Raymond Fils (Cinemateque Films; 19 year old art student & Show Me Your Life mentor): Tim Barrus and I were looking for ways to create video shorts that would give kids in Show Me Your Life ideas and options as to what they might do in video to create visual metaphors of their lives. But Tim has taught me that if your ideas take over while you are filming, then you have to follow them to see what artistic shadows they are about because they are the images that tell the story of our lives. This is almost nine minutes long where the shorts we were originally going to do would have been a minute at the most. But once you get the camera in your hands, you have to at least try to understand what it is trying to tell you. I know that HIV has put my life at risk for a lot of things. But sometimes I forget that HIV is happening to a body. I am a human being whose story is about times, and places, and other people, and I am more than just a body. Human beings have layered stories. We are more than one story at a time. Our stories unfold on top of one another and within one another. We are different people to different people. HIV or no HIV, I am still someone who is in the world.
- a note from Tim Barrus (Director, Show Me Your Life; Founder, Cinemateque Films)
Raymond was mentoring the first student in Show Me Your Life, Moise, a young adolescent boy who lived in the République Démocratique du Congo who was subject to a machete attack by Ugandan soldiers. Moise would die from his wounds. He might have lived, but his HIV status rendered him at-risk for infection. There were no antibiotics available that might have been able to deal with the infections. Moise and Raymond did not manage to get much video out that went to Moise showing us his life. I was the censor on that one and the images I deleted were of a young girl being raped by the same soldiers who would kill Moise.
And yet these images, difficult to look at, are part of the story of their lives.
Show Me Your Life is not a rendering of children into Disneyfied images that have no relationship to the reality of how most children live in the real world. That world is one of extraordinary bullying, warfare, sexwork, HIV, malaria, a workweek of eighty hours in a sweatshop, addiction, starvation, and abuse. None of these issues can be divorced from any of the others. This IS how children live their lives. I have grown weary of deleting scenes that might upset those who would erase us and our stories if they could.
Raymond was deeply affected by the death of Moise. I did not think we would end up with short-minute video clips that would give insight into how to make a video. That is not really what we do. We are struggling to tell children to show us their lives and then when they do the subsequent screaming of outrage by adults who should know better ensues.
I am learning, too. What is important to show. What is important to construct as metaphor. What is important not to show.
Show me your life.
“Slave (awakening)” (for tomb of Pope Julius II) by Michelangelo Buonarrotti 1519-36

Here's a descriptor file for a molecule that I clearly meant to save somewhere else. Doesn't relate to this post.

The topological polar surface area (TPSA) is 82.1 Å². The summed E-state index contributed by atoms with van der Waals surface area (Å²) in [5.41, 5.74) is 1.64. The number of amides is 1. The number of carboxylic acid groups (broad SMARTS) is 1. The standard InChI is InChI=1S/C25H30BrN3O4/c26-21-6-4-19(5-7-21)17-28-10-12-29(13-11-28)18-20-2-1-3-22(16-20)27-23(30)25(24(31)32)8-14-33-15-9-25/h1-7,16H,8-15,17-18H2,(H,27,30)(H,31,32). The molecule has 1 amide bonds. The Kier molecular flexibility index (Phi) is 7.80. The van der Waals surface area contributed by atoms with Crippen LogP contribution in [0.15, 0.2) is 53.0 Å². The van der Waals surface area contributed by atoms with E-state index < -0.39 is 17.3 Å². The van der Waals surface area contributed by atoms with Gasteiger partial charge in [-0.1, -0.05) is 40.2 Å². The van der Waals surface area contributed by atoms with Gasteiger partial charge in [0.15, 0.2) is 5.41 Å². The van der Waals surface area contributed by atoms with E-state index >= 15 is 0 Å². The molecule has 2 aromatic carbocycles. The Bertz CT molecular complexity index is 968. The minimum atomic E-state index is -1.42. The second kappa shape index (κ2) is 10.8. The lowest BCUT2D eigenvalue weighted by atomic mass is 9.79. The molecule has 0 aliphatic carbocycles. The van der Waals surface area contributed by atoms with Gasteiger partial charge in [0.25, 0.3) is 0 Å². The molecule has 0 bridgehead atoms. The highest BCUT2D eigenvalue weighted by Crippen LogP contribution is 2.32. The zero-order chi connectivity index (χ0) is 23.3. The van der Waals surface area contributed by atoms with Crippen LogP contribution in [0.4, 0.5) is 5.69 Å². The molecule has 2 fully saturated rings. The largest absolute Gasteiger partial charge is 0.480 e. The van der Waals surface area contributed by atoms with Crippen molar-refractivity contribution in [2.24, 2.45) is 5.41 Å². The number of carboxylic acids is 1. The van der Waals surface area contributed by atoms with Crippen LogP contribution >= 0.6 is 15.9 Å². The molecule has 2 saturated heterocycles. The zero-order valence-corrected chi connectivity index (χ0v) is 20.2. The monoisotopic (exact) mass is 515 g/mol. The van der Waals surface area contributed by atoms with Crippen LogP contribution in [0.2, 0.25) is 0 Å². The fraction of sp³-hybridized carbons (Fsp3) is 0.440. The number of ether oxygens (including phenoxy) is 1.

"Boy leading a horse" by Pablo Picasso (1881-1973; MoMA)
Our health and well-being is directly related to the health and well-being of the community surrounding us, whether we happen to be well or ill. HIV is a retrovirus that does not discriminate; any body may be infected or affected by this virus. One of the easiest ways for the transmission of HIV to successfully occur is through the exchange of bodily fluids between social human beings during sexual intercourse.
Real Stories does not seek to offend the hundreds of millions of people whose lives are today affected by HIV. Indeed, our intention is the exact opposite. We wish to employ our workshop space to speak about and explore the ways in which the transmission of HIV and the perceptions and behaviours of social sexually active human beings are closely entwined and bear a close relationship with a battery of human rights abuses (frequently inflicted during the transmission of HIV and by the subsequent lack of access to appropriate healthcare).
The secrecy and taboo veiling sexual thoughts and practices is thickened with an extrapolation of cultural meaning and nuance. It is within this context and with an acute awareness of the complexity that Real Stories is working to raise awareness and reflect on the discriminatory perceptions and behaviours that have facilitated for HIV/AIDS to scourge through our communities. The challenges for the contemporary visual artist and storyteller within this focus are BIG, and risky.
“Vitruvian Man” by Leonardo da Vinci (c.1487)
Real Stories Gallery would like to thank the contemporary Video Artist Raymond Fils, who despite his youth (19 years old), has chosen not to remain silent and has taken much personal risk in sharing his story today with complete strangers. He has chosen, with extreme thought and skill, to begin to unpin the grammar of nervousness used to secure the blindfold of fear associated with HIV and the sexual human body. With much sensitivity and compassion, he is questioning the creation and consequences experienced by BOYs and GIRLs in the communities surrounding him.
Sexual abuse survivors are more likely to participate in activities that increase their risk for unintended pregnancy (self and partner) and infection with HIV and other STDs (sexually transmitted diseases). Youth who run away or are forced out of the home are especially vulnerable because of their participation in survival sex, prostitution and/or drug use. Several studies indicate more than half of all sex workers are sexual abuse survivors.
Sexual abuse survivors and those infected with HIV / AIDS are at risk for suicide. Each year, up to 20 million people worldwide attempt to commit suicide, with about a million of these completing the act... In our own species, suicide usually means deliberately trying to end our psychological existence—or at least this particular psychological existence.